Panoramic films (OPTs/DPTs/OPGs) are a form of extra-oral radiograph that we take in dentistry. They provide an overview of the patient’s dentition as well as surrounding anatomy. You can see more about why we do panoramic films here.
Interpreting OPTs can be quite difficult if you’ve not seen many before and the aim of this post is to make you familiar with some of the key anatomical landmarks on this radiograph.
Anatomy of the Mandible
The mandibular condyle (brown highlight) will be seen as a rounded, radiopaque area located within the glenoid fossa towards the lateral aspects of the panoramic film.
The coronoid process (yellow highlight) is found medial to the condyle as a radiopaque, triangular area. It may superimpose over the maxillary tuberosity and the maxillary sinus.
The glenoid fossa (red line) is the concave area in the zygomatic process of the temporal bone – it is a key component of the temporomandibular joint (TMJ). Medial to the glenoid fossa, we can see the articular eminence (purple highlight).
If we then follow on down from the condyle and coronoid processes, we reach the ramus of the mandible (blue highlight). This then leads on to the body of the mandible (green highlight). The location these join at is the angle of the mandible (purple line).
Within the ramus of the mandible and going through the body of the mandible, you will notice a radiolucent band which is surrounded by two radiopaque bands – this is the inferior alveolar nerve canal (red lines) where the inferior alveolar nerve travels through. This will then travel to a radiolucent round/ovoid area around the apices of the lower first and second premolars – this is the mental foramen (blue highlight). The mental nerve exists from here.
The lower border of the mandible (orange highlight) is seen as a thick, radiopaque band.
Anatomy of the Maxilla
The maxillary sinuses (blue highlight) are seen as large, radiolucent areas above the maxillary dentition.
We can also identify the walls of the maxillary sinus. Panoramic films are carried out by rotation of the machine around the patient’s head – as a result, we should think of the image as the patient’s face flattened out. Therefore, on an OPT, we can see the posterior walls of the sinus (pink line) and the floor of the sinus (green line). These are seen as thin, radiopaque lines surrounding the maxillary sinus radiolucency. These lines are often close to the roots of the maxillary teeth.
The zygomatic process of the maxilla (red line) can also be seen as a radiopaque U/J/V-shaped line around the upper first/second molar teeth.
Anatomy of the Nose
We can see the borders of the nasal cavity medial to the walls of the maxillary sinus. The nasal cavity itself is highlighted blue.
The nasal septum (blue highlight) is seen as a radiopacity at the centre of the nasal cavity. Inferior nasal turbinates (pink highlight) are usually visible as round
The floor of the nasal cavity/hard palate (green highlight) is seen as a thin, radiopaque line. This may be superimposed over the maxillary sinus or maxillary teeth.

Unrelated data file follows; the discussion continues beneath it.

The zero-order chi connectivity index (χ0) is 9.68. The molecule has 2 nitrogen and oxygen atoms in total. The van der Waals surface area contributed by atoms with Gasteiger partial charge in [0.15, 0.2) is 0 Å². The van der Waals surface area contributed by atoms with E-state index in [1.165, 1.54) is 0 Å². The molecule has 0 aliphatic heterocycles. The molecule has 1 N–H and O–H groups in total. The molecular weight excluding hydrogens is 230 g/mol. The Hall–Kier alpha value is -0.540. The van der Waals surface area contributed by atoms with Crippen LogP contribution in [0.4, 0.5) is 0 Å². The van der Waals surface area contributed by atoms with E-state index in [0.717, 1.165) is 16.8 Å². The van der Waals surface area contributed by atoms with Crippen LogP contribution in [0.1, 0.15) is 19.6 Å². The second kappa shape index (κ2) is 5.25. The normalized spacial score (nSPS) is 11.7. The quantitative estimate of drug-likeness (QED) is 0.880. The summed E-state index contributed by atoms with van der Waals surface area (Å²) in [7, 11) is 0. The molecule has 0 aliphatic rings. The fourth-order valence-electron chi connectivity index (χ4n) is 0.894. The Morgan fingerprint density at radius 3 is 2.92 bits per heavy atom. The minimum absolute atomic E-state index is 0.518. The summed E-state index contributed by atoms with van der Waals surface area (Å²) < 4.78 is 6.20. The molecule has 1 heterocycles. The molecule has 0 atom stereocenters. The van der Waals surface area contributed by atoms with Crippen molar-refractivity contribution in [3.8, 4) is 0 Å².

Anatomy of the Midface
The orbital rim (red line) can often be seen as a thick, semi-circular, radiopaque line superior to the maxillary sinuses.
Lateral to the maxillary sinuses, we can see the pterygomaxillary fissure (green highlight). This is an inverse teardrop radiolucency, surrounding by a thin radiopaque line.
The zygomatic bone (purple highlight) can also be identified as a radiopacity if we follow laterally from from the zygomatic process of maxillary bone. It will usually be superimposed over the maxillary tuberosity and pterygomaxillary fissure.
The external auditory meatus (red highlight) is seen as a round/ovoid radiolucent area lateral to the mandibular condyle and glenoid fossa.
The soft tissue of the earlobe (blue line) can also be seen as a radiopaque area roughly around the ramus of the mandible.
The cervical spine (purple highlight) is typically superimposed over the centre of the OPT – this often makes interpretation of anterior anatomy difficult. Depending on patient positioning, the cervical spine may also be present laterally on the film.
Adjacent to the cervical spine, if it is present laterally, you can see radiopaque pointed structures which are the styloid processes (yellow highlight).
Inferior to, or along, the lower border of the mandible, we would see the hyoid bone (green highlight) as a radiopaque structure either side.
The soft palate (red highlight) is a radiopaque mass seen next to the hard palate but with lower density due to the lack of bone.
There are also several other airspaces that can be identified on panoramic films. The nasopharynx (red highlight) is a radiolucent area coming from the nasal cavity. Below this, we have the oropharynx (purple highlight) which is a radiolucent area jointed to the oral cavity. Finally, below this, we have the hypopharynx (pink highlight).
Useful Links & Recommended Reading
- Essentials of Dental Radiography and Radiology
- Dr G’s Toothpix
- Single Best Answer Questions for Dentistry
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